Lofchie recruited Covganka, a friend with 17 years of experience in the Chicago Tribune's advertising department, and they recruited vendors. In October 1992, Covganka wrote that 375 vendors had sold more than 60,000 copies of the premiere issue.
Circulation grew rapidly; the January 1993 issue sold 120,000 copies, according to Covganka in the February 1993 edition.
But there were also growing pains. In November 1992, Lofchie incorporated StreetWise and organized a board of directors, with himself as president. In July 1993 the board hired Persons, an administrator with United Cerebral Palsy of Will County, as executive director.
"It was amazingly chaotic," Persons recalled. "StreetWise is a cash business. Vendors pay for the paper, and buy thousands a day. We weren't inventorying the product. –¦ When I looked in the safe the first time, there was just a big pile of money sitting there."
Persons hired an accountant, and in 1993, he brought Oliver in as circulation director. Oliver had been working at Ada S. McKinley Community Services, 219 S. Dearborn Ave., where he found jobs for the developmentally disabled.
But Persons said he clashed frequently with the board as the paper "went from a place where it was everybody's buddy working there to an organization of professionals. By the time I did that for a couple years, I had worn out my welcome."
When he arrived at work one day in September 1994, Lofchie told him he was fired, Persons said. When Persons protested, Lofchie called the police and had him escorted from the building, Persons said. Lofchie would not comment. The board later voted 5-4 to fire Persons. He is now director of operations for the Jane Addams Resource Corp., 4432 N. Ravenswood Ave., a training, education and economic development group.
"I think it's difficult sometimes for founders to let the program loose," said Les Brown, policy director for the Chicago Coalition for the Homeless and a board member from 1992 to 1997. He voted against Person's firing. "There's a tendency to want to control it, hang on to it, not give up one's power."
Covganka said she left StreetWise in August 1993 over disagreements about control. The paper went through several editors before Persons recruited John W. Ellis IV, an editorial assistant at Electronic Media, a Crain Communications Inc. publication, in September 1994.
Ellis stayed two years, updating the design and adding color. In March 1995, he began a series of "special reports," including a story on the fatal shooting of StreetWise vendor Joseph Gould by off-duty Chicago Police Officer Gregory Becker.
"In general, StreetWise was struggling with its identity," said former Managing Editor Jennifer Atkin. "Was it a direct service provider, a newspaper or an advocate? It was almost like two organizations in one. It was kind of schizophrenic."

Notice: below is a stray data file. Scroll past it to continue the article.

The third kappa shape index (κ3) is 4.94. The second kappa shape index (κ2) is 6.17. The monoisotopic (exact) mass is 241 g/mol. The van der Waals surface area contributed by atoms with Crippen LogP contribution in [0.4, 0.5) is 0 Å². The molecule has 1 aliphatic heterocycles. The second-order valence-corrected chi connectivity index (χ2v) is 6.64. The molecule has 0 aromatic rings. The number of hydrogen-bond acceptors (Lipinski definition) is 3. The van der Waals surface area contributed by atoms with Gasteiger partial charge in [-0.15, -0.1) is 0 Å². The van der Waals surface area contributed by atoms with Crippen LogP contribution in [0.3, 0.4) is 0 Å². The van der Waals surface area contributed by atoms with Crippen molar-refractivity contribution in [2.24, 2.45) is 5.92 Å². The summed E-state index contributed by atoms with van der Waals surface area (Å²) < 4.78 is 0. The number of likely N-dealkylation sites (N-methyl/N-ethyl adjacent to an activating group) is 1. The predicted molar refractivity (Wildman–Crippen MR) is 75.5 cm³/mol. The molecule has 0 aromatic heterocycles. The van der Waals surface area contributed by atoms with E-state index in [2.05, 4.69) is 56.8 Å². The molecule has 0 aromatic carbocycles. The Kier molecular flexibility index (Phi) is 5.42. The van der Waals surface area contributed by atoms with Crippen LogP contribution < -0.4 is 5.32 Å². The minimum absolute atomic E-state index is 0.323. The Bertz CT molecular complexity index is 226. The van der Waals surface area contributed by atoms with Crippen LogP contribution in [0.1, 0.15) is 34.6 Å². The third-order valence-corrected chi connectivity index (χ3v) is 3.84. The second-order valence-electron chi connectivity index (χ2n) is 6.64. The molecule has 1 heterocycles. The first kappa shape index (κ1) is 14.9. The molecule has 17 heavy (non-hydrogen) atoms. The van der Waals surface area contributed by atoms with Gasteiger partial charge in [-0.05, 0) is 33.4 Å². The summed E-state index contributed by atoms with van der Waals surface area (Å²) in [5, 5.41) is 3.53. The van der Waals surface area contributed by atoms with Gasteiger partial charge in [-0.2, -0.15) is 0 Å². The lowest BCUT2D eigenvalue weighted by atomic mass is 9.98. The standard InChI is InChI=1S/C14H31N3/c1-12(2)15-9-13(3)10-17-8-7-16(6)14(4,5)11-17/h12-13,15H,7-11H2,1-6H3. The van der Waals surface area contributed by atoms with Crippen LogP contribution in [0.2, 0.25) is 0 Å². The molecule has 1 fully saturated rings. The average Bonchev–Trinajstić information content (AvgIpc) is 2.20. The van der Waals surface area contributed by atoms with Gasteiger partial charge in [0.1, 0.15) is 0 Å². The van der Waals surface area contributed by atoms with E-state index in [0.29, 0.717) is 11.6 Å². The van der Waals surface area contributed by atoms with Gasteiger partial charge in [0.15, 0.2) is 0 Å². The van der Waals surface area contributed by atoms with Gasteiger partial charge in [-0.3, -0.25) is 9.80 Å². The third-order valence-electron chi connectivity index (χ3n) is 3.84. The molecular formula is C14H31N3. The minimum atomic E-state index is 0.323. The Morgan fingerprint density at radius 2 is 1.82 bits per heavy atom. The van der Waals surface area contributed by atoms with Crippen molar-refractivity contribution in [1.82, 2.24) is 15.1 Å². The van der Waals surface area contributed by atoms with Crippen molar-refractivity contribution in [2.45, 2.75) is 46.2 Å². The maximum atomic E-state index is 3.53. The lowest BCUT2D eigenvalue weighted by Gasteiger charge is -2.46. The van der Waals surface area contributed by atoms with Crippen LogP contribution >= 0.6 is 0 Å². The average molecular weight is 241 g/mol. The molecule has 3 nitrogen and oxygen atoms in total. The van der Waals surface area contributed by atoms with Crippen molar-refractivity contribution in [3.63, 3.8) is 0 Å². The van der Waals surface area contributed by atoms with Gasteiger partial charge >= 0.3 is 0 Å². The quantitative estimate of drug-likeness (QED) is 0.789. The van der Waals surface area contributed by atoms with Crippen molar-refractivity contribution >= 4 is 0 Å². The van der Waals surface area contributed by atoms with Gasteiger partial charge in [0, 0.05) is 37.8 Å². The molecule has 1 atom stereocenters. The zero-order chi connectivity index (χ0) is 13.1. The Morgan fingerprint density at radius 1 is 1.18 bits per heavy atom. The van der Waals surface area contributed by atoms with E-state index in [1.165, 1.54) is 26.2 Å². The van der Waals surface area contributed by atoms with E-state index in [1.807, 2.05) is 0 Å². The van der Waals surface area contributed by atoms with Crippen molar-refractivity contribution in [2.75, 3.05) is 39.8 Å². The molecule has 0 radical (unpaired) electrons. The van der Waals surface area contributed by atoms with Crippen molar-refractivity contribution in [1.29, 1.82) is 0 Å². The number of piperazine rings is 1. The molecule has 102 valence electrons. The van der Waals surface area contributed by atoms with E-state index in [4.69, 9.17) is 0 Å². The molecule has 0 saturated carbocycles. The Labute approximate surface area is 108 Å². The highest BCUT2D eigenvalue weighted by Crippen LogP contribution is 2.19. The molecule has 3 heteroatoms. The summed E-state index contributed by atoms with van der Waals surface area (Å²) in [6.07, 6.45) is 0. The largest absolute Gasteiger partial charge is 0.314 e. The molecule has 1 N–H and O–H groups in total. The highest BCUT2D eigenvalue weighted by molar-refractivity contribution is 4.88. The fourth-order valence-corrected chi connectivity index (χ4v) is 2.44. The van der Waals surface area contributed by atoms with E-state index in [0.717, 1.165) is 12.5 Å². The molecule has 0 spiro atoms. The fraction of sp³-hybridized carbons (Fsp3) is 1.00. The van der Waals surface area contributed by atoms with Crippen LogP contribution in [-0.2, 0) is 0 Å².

Staff members began to sense the tension. Midge Hough, hired as the director of advertising in 1997, said she was among many employees who left StreetWise after a year because of internal problems.
Angela Rucker, an administrative assistant at StreetWise, filed a complaint with the Illinois Department of Labor after Oliver fired her Jan. 26. Her case, which charges StreetWise with "retaliatory discharge," is pending. She said Oliver fired her because of her previous complaints about management.
In May, the Labor Department awarded her $90 in back overtime wages from a previous complaint, state documents show. Rucker also is considering suing the paper for punitive damages, said her attorney, Jamie Sypulski.
Oliver would not comment on the Rucker case or any other employee issues.
Brendan Shiller, who took over as editor in June 1997, said he had hoped to make StreetWise even more hard-hitting by adding investigative reporting. One issue examined the city's "sweeps" of areas where homeless people camped.
Shiller, 28, the son of Alderman Helen Shiller (46th), viewed the paper as a "great opportunity to write about a class of people being ignored. It was a way to reach a population not being reached by other alternative media."
He left a year later, but won't say why. His replacement, Managing Editor Jalyne Strong, is the former executive editor of Afrique Newsmagazine, a Chicago-based monthly for people of African descent.
Strong said StreetWise's diverse group of freelancers, writers and columnists is helping the paper become one of the city's most important alternative publications.
"To be honest, our most permanent impact on StreetWise was that it looked better," said Shiller, now an organizer for the Metropolitan Tenants Organization, a citywide coalition of tenants' groups. "We did some hard-hitting stories. I don't know if it changed anything. But I do believe a larger percentage of the people buying the paper read it because of those things."
For more information on street newspapers, visit the following sites:
w National Coalition for the Homeless
w The North American Street Newspaper Directory
w International Homeless Discussion List and Archives page
w Real Change article: "How to Organize a
Homeless Newspaper in Your Own City"
Contributing: Mick Dumke. Sylvia Barragán, Tokumbo Bodunde, Claire D'Alba, Emily Dodson, Peggy A. Floume, Ylda Kopka, Chanel Polk, Abhi Raghunathan, Michael A. Rohner, Eleanor LeShore Smith, C. Paul Techo and Stephanie Williams helped research this article.